Kalli North and Jessy Wilson have been Muddy Magnolias since 2013. North, a Texan who moved to Mississippi and then Nashville, has rich, country-Delta roots influenced by an eclectic mix of everything from Alison Krauss to James Taylor to the Grateful Dead. Wilson, raised in Brooklyn, grew up listening to the likes of Aretha Franklin, Notorious B.I.G., and Smokey Robinson. As a teenager, she went on to sing backup for Alicia Keys and then worked on songwriting with her mentor, John Legend.
The two talented women met in Nashville and teamed up to create, as detailed on their website, American music: “A mile-wide river that beckons black and white, urban and rural, dreamer and doer alike to launch their vessels. All the streams of style and genre flow into it; its tributaries are blues and jazz, mountain and folk, rock, soul, and R&B.”
If it’s possible to capture the true essence of this idea in a single work, this debut album does it. Broken People simultaneously resonates as familiar and innovative. It is built by pieces of musical history but assembled using an unprecedented amalgamation of sounds.
While catchy and engaging, the album holds a socially conscious message — let’s come together as individuals and heal our collective brokenness — without being preachy. I’ve been playing it on repeat since it came out on October 14th.
The album kicks off with the title track, “Broken People.” Full of soulful, rock-distorted harmonies singing “Do you go to bed hungry, tell me, do ya?” the duo begins sending their message of awareness from the get-go.
The second song, “Brother, What Happened?” really hones in on the album’s statement of purpose. As if holding a conversation with each other, the women sing, “What happened to this world? We just don’t love anymore,” and “Who gon’ do it, if we don’t do it?”
It’s akin to the significance of the Black Eyed Peas’ “Where Is the Love?” But rather than a call to the system, it focuses more on an individual level — what can we, as unique people, do to help create change by being present and kind? The answer: “My momma told me, don’t throw hate around / Because there’s room for us all in this world / We’ve got each other, my sisters and brothers / So take your love and spread it all around.”
The album goes on to include songs of encouragement (“Got It Goin’ On”) and punchy, dance-inducing tunes (“Devil’s Teeth”). It also slows things down with some beautifully soul-grabbing tracks (“Take Me Home” and “Train”).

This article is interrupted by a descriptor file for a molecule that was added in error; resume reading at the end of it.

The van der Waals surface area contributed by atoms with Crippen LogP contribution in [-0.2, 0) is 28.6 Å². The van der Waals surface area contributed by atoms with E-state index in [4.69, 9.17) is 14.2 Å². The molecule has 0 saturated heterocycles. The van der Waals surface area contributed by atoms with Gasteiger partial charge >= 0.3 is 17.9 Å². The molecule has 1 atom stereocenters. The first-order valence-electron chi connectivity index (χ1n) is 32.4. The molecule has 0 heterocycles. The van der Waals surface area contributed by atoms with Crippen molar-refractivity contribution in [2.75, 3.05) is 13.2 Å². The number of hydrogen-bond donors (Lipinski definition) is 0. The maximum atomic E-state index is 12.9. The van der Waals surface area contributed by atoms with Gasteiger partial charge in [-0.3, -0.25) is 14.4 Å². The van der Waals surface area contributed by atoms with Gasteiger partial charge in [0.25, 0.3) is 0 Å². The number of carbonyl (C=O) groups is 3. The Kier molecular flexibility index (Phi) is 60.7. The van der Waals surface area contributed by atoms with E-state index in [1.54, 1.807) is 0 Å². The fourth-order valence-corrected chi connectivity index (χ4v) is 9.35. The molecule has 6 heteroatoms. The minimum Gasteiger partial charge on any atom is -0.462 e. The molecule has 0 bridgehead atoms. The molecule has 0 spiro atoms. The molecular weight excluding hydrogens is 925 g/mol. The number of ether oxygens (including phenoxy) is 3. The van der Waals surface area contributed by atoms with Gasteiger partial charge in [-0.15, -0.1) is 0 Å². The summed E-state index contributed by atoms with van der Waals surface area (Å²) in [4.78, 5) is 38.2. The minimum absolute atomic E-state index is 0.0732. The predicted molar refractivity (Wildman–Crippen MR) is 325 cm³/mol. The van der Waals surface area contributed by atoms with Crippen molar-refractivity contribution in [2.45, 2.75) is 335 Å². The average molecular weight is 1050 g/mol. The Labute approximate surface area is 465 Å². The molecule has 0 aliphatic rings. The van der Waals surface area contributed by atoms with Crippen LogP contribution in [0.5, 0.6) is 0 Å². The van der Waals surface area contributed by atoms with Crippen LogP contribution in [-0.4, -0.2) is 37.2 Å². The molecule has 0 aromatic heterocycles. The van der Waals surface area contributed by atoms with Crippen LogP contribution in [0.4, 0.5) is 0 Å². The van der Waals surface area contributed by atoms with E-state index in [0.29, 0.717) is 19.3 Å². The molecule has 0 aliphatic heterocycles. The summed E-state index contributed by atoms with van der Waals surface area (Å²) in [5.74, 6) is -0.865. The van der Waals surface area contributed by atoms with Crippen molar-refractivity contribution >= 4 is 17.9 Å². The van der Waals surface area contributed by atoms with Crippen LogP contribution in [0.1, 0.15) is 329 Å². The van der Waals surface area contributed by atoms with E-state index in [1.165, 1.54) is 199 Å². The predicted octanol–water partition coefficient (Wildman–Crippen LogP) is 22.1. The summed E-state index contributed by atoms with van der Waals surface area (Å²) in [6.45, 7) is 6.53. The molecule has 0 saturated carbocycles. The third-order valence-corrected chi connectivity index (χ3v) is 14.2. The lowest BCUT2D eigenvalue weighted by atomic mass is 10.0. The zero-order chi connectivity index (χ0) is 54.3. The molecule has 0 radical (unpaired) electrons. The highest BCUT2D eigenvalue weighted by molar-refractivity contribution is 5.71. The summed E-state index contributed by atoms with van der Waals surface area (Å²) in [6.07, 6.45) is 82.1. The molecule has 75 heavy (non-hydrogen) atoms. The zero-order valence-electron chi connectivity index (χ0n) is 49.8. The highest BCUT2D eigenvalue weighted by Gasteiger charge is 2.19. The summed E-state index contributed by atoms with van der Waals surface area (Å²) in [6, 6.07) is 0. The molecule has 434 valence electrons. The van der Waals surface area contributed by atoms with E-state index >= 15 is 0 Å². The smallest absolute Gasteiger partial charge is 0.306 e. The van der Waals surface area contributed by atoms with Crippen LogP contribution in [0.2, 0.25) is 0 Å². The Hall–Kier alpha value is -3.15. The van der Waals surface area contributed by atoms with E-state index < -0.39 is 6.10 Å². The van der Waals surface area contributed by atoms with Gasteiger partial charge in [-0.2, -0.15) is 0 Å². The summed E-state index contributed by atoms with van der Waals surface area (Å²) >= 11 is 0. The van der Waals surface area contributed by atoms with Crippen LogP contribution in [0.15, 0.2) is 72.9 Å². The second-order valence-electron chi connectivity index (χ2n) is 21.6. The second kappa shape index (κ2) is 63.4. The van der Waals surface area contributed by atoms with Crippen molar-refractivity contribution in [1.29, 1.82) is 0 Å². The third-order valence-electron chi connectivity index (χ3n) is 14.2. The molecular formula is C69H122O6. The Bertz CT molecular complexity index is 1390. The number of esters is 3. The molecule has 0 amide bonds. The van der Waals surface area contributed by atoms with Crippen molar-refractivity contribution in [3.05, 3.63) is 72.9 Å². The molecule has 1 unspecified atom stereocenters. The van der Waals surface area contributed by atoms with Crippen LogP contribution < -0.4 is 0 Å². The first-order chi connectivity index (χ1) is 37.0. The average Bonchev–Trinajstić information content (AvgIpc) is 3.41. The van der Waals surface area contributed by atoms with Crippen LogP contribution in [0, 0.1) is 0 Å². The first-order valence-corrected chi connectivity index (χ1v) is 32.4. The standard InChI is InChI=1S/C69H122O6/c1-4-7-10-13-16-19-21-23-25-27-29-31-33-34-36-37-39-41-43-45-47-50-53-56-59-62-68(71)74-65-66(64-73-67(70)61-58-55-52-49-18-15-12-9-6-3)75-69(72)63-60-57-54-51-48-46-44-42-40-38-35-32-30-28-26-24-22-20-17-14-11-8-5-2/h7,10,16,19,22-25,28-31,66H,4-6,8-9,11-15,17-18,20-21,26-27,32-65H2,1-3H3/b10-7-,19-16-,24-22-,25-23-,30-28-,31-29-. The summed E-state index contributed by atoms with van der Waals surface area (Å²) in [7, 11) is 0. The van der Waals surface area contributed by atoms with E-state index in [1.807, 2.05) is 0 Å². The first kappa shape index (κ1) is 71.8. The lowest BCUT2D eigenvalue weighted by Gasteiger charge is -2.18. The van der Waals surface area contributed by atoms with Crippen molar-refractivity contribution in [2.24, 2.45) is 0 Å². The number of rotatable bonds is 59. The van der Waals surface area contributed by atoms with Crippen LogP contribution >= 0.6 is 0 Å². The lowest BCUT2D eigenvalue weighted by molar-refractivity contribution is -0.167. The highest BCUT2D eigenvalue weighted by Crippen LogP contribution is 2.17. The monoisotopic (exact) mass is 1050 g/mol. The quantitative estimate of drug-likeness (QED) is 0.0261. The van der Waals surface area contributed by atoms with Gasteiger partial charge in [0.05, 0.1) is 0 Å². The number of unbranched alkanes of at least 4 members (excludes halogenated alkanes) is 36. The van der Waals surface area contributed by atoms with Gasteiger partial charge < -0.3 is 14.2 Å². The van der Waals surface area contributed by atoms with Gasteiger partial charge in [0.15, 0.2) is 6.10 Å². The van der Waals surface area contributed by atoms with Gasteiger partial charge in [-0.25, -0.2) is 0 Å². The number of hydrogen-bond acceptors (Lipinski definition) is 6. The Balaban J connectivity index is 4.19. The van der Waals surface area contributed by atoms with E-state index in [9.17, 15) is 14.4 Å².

What I noticed while listening through the album is that the women never give up their control and power. The titles of songs like “Why Don’t You Stay?” or “I Need a Man” had me wary at first, thinking to myself, “Is this about to turn into every other album about a woman not being able to function without a man’s love?” However, the songs are sung with unapologetic prowess.
“Why Don’t You Stay?” includes a phenomenal gospel-rock finish, both women riffing and belting as if handing their hearts to the listener — simultaneously vulnerable and courageous. “I Need a Man” repeats the line “I need a man that lets me be the woman I am” in the chorus. It expresses the idea of looking for a partner that accepts a woman with all of the strengths and flaws she comes with, a message I can completely get behind.
The pinnacle of the entire album is the last song, “Leave it to the Sky,” featuring John Legend himself on vocals and piano. It concludes the 11-track journey with freeing hope. As Wilson mentions to The Wall Street Journal, “This song is about giving that pain and those struggles to a higher power.” It’s about “surrendering to the ebb and flow. There will be joy. There will be pain. Breathe through it and know that what goes down must come up.”
Wilson continues to state that the track is a good summation of what Broken People is about: “Two words that sum up our mentality in writing these songs are ‘honest’ and ‘progressive.’ Honest about the brokenness inherent in the human condition and progressive in the hope we believe is available for everyone.”
As the track, and overall message of the album, concludes, “All of this would be better if we live together.”
Muddy Magnolias are currently playing shows around the South and Mexico. For more information on the duo, upcoming shows, and Broken People, please visit the Muddy Magnolias website.